Number of tenants experiencing rent increases hits record low

Landlords are bearing the brunt of the coronavirus pandemic, agents claim, after ARLA Propertymark members reported the lowest ever number of tenants experiencing rent increases last month.

Data from ARLA Propertymark shows the number of agents reporting tenants experiencing rent increases fell to 14% in May – the lowest on record.

This is compared with 41% of agents witnessing landlords increasing rent in February, before lockdown began, while almost half of agents reported landlords increasing rents in May 2019.

More tenants have been successful when asking for a rent reduction, with the proportion of agents reporting tenants negotiating rent reductions increasing to 2.5% in May – the highest since March 2019 when the success rate was 2.9%.

David Cox, chief executive of ARLA Propertymark, said: “Our latest figures show that landlords and agents have been taking the brunt of the pandemic.

“They are aware of the financial difficulties facing tenants and have shown empathy with many landlords not increasing rents where they otherwise might have needed to.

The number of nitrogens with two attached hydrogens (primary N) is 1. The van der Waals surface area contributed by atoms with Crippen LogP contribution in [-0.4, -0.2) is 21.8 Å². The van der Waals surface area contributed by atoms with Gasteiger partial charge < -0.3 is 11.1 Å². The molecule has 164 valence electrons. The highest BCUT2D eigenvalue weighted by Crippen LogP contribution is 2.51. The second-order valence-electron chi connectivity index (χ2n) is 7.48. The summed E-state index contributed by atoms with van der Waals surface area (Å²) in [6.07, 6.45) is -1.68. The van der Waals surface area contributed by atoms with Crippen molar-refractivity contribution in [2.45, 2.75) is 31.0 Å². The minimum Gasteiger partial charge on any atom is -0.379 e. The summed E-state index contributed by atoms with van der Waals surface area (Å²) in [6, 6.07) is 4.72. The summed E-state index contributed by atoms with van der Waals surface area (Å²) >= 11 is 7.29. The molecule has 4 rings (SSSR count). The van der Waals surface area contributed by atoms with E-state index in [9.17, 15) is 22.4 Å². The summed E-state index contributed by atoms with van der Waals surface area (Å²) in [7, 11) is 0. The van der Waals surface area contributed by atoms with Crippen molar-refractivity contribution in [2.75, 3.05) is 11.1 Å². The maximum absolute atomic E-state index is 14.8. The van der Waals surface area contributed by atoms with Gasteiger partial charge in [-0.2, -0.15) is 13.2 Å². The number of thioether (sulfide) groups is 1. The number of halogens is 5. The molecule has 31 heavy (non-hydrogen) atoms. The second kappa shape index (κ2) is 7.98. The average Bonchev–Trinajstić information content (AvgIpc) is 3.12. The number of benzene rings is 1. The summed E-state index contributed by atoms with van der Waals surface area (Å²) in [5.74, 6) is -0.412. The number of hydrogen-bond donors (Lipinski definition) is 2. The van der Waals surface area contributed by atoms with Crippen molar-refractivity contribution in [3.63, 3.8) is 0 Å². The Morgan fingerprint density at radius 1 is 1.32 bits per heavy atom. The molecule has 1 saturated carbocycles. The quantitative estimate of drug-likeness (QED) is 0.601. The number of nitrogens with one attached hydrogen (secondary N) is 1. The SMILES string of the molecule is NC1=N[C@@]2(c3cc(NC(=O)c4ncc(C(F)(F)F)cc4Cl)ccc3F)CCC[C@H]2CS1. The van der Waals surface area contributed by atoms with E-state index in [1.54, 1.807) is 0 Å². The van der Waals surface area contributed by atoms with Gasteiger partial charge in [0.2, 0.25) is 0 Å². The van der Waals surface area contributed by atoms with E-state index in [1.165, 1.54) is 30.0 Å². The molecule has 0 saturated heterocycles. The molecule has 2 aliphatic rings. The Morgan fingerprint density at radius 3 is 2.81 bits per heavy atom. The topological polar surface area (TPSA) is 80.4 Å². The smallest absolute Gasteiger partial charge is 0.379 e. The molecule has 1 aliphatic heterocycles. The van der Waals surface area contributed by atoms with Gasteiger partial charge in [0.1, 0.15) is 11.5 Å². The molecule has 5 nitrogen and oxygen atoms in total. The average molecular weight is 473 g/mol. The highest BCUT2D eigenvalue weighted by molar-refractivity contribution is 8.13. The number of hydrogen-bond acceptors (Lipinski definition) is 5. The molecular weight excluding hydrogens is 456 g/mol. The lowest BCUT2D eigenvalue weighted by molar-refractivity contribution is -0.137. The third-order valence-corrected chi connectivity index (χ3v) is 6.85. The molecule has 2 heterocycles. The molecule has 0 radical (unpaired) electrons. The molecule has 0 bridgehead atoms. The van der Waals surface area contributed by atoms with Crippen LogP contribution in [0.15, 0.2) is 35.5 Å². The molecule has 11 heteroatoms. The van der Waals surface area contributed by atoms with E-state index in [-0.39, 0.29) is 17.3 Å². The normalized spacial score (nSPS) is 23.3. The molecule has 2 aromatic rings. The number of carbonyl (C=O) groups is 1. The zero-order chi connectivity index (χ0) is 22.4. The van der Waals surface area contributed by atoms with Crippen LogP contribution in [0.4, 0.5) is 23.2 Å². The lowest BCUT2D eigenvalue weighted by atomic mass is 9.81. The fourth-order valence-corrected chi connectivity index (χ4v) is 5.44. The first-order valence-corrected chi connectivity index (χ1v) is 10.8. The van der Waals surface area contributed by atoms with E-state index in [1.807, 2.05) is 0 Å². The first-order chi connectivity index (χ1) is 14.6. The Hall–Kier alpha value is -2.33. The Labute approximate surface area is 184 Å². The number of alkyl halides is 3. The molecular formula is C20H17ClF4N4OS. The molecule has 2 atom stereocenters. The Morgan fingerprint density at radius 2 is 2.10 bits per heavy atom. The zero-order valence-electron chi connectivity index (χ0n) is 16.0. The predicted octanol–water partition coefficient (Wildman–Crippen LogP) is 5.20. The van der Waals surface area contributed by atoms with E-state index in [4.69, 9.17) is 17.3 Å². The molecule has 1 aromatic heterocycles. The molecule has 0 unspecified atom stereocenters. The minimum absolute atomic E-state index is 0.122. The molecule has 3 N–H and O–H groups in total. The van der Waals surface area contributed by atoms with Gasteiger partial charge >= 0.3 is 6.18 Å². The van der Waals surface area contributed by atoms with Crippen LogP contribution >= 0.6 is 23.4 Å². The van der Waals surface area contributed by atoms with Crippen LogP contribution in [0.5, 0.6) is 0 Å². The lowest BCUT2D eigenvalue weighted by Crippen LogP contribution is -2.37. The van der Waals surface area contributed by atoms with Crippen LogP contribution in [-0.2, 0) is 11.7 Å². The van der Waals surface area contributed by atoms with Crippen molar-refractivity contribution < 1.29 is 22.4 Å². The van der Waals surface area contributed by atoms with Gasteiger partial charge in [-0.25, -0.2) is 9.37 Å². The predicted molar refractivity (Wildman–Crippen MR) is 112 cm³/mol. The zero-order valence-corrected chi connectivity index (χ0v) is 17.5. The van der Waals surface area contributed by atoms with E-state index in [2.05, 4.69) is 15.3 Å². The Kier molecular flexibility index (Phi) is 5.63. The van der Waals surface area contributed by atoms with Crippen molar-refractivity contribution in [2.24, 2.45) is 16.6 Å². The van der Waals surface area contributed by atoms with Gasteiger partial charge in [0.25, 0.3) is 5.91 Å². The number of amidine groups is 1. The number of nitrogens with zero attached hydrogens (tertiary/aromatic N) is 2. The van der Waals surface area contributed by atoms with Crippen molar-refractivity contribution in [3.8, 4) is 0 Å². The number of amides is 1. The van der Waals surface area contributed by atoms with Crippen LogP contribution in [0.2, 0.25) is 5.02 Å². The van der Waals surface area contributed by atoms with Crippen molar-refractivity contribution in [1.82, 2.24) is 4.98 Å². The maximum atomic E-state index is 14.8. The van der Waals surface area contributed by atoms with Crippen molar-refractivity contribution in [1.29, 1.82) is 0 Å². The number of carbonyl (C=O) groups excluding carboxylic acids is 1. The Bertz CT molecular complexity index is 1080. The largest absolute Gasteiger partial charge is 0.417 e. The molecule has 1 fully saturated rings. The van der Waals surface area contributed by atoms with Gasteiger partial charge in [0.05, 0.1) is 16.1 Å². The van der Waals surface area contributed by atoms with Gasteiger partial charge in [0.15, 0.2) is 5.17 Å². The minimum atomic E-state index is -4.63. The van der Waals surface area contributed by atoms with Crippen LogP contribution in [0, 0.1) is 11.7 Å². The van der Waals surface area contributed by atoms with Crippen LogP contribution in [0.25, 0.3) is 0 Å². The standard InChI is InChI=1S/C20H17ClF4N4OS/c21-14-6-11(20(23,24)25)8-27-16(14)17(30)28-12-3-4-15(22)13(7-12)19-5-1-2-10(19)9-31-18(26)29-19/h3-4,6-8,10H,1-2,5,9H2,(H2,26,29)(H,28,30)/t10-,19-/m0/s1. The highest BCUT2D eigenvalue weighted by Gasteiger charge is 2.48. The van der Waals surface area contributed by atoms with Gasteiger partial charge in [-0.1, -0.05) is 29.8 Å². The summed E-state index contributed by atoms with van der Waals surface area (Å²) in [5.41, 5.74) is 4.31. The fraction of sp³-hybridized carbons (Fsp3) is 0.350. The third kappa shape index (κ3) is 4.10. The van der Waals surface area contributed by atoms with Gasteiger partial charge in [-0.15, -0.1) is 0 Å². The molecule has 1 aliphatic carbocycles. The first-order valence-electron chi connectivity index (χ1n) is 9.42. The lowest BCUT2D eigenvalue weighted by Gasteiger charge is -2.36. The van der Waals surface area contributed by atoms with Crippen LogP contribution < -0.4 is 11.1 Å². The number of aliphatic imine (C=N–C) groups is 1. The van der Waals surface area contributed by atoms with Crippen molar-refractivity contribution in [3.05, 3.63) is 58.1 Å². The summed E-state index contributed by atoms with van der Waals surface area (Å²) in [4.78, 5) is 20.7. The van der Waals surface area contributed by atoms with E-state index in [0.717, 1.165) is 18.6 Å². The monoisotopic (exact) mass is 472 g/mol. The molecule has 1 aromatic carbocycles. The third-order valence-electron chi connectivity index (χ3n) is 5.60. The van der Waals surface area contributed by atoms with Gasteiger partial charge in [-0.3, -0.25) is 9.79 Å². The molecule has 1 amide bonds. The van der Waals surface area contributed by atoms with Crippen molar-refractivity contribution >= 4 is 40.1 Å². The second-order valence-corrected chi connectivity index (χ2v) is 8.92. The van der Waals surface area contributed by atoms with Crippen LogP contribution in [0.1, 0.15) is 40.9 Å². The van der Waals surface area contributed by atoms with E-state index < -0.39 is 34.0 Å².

“As we continue to move forward, it’s important that everyone aims to keep the rent flowing in order to sustain the market and help boost the economy following several months of uncertainty.”

The trade body’s research also showed the consequences of the market pause during lockdown.

The time properties were empty between tenancies increased to five weeks in May, which is the longest time properties have remained void between tenancies since it started recording the figures.

Additionally, the number of new prospective tenants fell to 70 per branch in May, compared with 82 in February.

Agents reported that the number of properties managed per branch rose to 208 since the market reopened in May.

This is an increase from pre-lockdown when the average number of properties managed per member branch stood at 201.

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One Comment

  1. DASH94

    I can’t believe that anyone levied a rent increase in the middle of  lockdown.   We were grateful and relieved with every rent that was paid under the circumstances.     That’s hardly indicative of landlords bearing the brunt.

    Expecting landlords to write off arrears would be bearing a brunt – but that’s an entirely different conversation


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